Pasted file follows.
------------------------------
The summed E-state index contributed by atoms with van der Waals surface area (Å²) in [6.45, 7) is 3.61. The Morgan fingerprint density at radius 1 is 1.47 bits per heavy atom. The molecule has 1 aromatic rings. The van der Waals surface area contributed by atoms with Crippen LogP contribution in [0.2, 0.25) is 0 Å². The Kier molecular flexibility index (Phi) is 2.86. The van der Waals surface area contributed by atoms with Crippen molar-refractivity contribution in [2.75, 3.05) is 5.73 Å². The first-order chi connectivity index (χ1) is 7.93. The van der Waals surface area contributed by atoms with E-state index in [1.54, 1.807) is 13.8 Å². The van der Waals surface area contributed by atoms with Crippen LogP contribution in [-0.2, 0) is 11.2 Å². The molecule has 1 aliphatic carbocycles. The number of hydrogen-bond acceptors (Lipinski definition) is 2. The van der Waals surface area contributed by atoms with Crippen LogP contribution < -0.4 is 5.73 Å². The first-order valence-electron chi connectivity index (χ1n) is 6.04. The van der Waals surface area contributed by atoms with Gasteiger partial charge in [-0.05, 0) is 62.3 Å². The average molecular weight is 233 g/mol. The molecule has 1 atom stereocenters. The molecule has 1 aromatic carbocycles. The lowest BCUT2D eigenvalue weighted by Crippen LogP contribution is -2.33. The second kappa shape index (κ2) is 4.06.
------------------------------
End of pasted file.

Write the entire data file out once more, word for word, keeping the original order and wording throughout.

The summed E-state index contributed by atoms with van der Waals surface area (Å²) in [6.45, 7) is 3.61. The Morgan fingerprint density at radius 1 is 1.47 bits per heavy atom. The molecule has 1 aromatic rings. The van der Waals surface area contributed by atoms with Crippen LogP contribution in [0.2, 0.25) is 0 Å². The Kier molecular flexibility index (Phi) is 2.86. The van der Waals surface area contributed by atoms with Crippen molar-refractivity contribution in [2.75, 3.05) is 5.73 Å². The first-order chi connectivity index (χ1) is 7.93. The van der Waals surface area contributed by atoms with E-state index in [1.54, 1.807) is 13.8 Å². The van der Waals surface area contributed by atoms with Crippen LogP contribution in [-0.2, 0) is 11.2 Å². The molecule has 1 aliphatic carbocycles. The number of hydrogen-bond acceptors (Lipinski definition) is 2. The van der Waals surface area contributed by atoms with Crippen LogP contribution < -0.4 is 5.73 Å². The first-order valence-electron chi connectivity index (χ1n) is 6.04. The van der Waals surface area contributed by atoms with Gasteiger partial charge in [-0.05, 0) is 62.3 Å². The average molecular weight is 233 g/mol. The molecule has 1 atom stereocenters. The molecule has 1 aromatic carbocycles. The lowest BCUT2D eigenvalue weighted by Crippen LogP contribution is -2.33. The second kappa shape index (κ2) is 4.06.